Sanctification: In chapters 12 through 17 of this series we thoroughly examined the irreconcilable differences between Gospel Christianity and Roman Catholicism regarding the roles of justification and sanctification in connection with salvation. Gospel Christians believe, as the Bible teaches, that we are justified and made righteous only by Christ’s perfect righteousness that He imputes to us when we accept Him as our Savior by faith alone. After we are saved, we follow the Lord in obedience (albeit imperfectly) as we become increasingly sanctified in our thoughts and deeds. Ephesians 2:8-10 states the correct relationship between faith and works:

For by grace you have been saved through faith. And this is not your own doing; it is the gift of God, not a result of works, so that no one may boast. 10 For we are his workmanship, created in Christ Jesus for good works, which God prepared beforehand, that we should walk in them.”

We are justified only through our faith in Jesus Christ and His imputed perfect righteousness. Our subsequent good works attest to our salvation in Christ, they are not the basis of our salvation.

Roman Catholicism puts the cart before the horse by teaching that sanctification merits salvation. The RCC teaches a person must become subjectively, intrinsically holy enough to merit their salvation. Broussard states the Catholic position, that sanctification, including penance, leads to justification and salvation, but, of course, Gospel Christians disagree. We cannot merit our salvation in any form or fashion. Jesus paid the entire debt for our sin on the cross.

Our bottom line to this convoluted chapter: The RCC’s doctrine of penance, as well as most of its other doctrines, certainly do undermine the sufficiency of Jesus Christ’s sacrifice on the cross.

86 Bible Verses about Jesus Sacrifice Being Sufficient

17 thoughts on “Answering the rebuttals of a Catholic apologist, #46: “It Is Finished”

  1. This chapter is too long! I agree with everything you have said about justification and righteousness. I did a google search to see if Broussard had any comments on Pope Francis and same sex civil unions. He didn’t from what I can tell. I did find any interview from 10/28/2020 in which he promotes his new book, “Purgatory is for real.” I read the transcript and it is awful the heresy that he is promoting. Talk about twisting purity in every way, shape and form. Solomon is right, as knowledge increases, so does sorrow (Ecc 3:13). Love and blessings to you and Corinne.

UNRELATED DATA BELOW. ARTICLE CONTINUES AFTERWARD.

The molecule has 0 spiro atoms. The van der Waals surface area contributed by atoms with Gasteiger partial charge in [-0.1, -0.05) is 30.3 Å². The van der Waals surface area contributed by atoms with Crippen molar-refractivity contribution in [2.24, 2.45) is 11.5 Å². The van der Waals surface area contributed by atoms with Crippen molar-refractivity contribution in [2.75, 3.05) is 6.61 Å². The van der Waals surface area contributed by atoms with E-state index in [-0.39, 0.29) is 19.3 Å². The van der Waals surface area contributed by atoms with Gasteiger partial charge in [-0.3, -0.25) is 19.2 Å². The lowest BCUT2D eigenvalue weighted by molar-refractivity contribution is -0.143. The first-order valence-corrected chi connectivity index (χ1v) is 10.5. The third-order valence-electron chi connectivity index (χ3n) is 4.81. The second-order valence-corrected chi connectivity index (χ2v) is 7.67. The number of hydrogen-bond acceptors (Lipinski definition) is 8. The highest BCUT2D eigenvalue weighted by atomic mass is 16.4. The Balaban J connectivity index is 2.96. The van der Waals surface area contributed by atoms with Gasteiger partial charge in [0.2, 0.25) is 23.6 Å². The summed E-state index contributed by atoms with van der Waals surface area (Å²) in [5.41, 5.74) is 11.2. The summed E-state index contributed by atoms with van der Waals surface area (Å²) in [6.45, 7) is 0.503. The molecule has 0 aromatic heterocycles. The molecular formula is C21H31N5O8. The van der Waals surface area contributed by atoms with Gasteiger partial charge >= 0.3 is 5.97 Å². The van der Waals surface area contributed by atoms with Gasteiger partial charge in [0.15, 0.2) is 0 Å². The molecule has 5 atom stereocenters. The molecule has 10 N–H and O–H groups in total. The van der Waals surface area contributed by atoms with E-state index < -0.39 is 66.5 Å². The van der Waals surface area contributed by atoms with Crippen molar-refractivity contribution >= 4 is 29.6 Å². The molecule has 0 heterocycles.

Liked by 1 person

    1. Thanks, Mandy! I’m going to listen to Broussard’s discussion of purgatory this afternoon.
      The doctrine of purgatory is an essential element of Catholicism’s works-righteousness soteriology; a “safety net.” Not quite good enough to merit Heaven like a saint? Well, there’s purgatory for all those who are “pretty good,” but not quite saint-like.
      This was a discombobulated chapter about penance and temporal punishment. It’s almost a moot point because only 25% of Catholics go to confession at least yearly as they’re required to and I would hazard that 95% of Catholics could not even explain what temporal punishment is.

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    2. Got a chance to listen to Broussard’s interview/book promo about purgatory. Every Gospel Christian who has been grounded in the Word could refute his/Catholicism’s claims about purgatory and works salvation. I noticed Broussard didn’t mention anything about the suffering in purgatory. Modern Catholic apologists portray P almost as some kind of delightful waiting room, but that was not the case in the past. Up until 60 years ago, Catholic theologians and clerics taught that the agonies of purgatory were the same as in hell.
      Anyway, thanks for passing this along and love and blessings to you and Nathan.

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      1. I had heard growing up that people experienced torment in purgatory. Again, I only read the transcript I didn’t listen to it but I don’t like his tone. Maybe his speaking voice is less arrogant/condescending than his writing voice. Even in Meeting the Protestant Challenge there are times when I think he is more flippant/arrogant/condescending than is necessary.

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      2. I’ve seen a lot of arrogance and condescension on the part of Catholic apologists, and also from evangelical apologists. Especially in a debate setting. I know I can get a little “edgy” with my commentary at times. When commenting on Catholic theology, I may write things that I would say differently in personal conversation. There are many examples of Catholic theology that are so anti-Biblical and ridiculous that I let the barbs fly. I guess there’s some anger involved because the doctrines are so spiritually deadly.

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  2. What does scripture say?

    1 John 1:7‭-‬9 ESV
    But if we walk in the light, as he is in the light, we have fellowship with one another, and the blood of Jesus his Son cleanses us from all sin. If we say we have no sin, we deceive ourselves, and the truth is not in us. If we confess our sins, he is faithful and just to forgive us our sins and to cleanse us from all unrighteousness.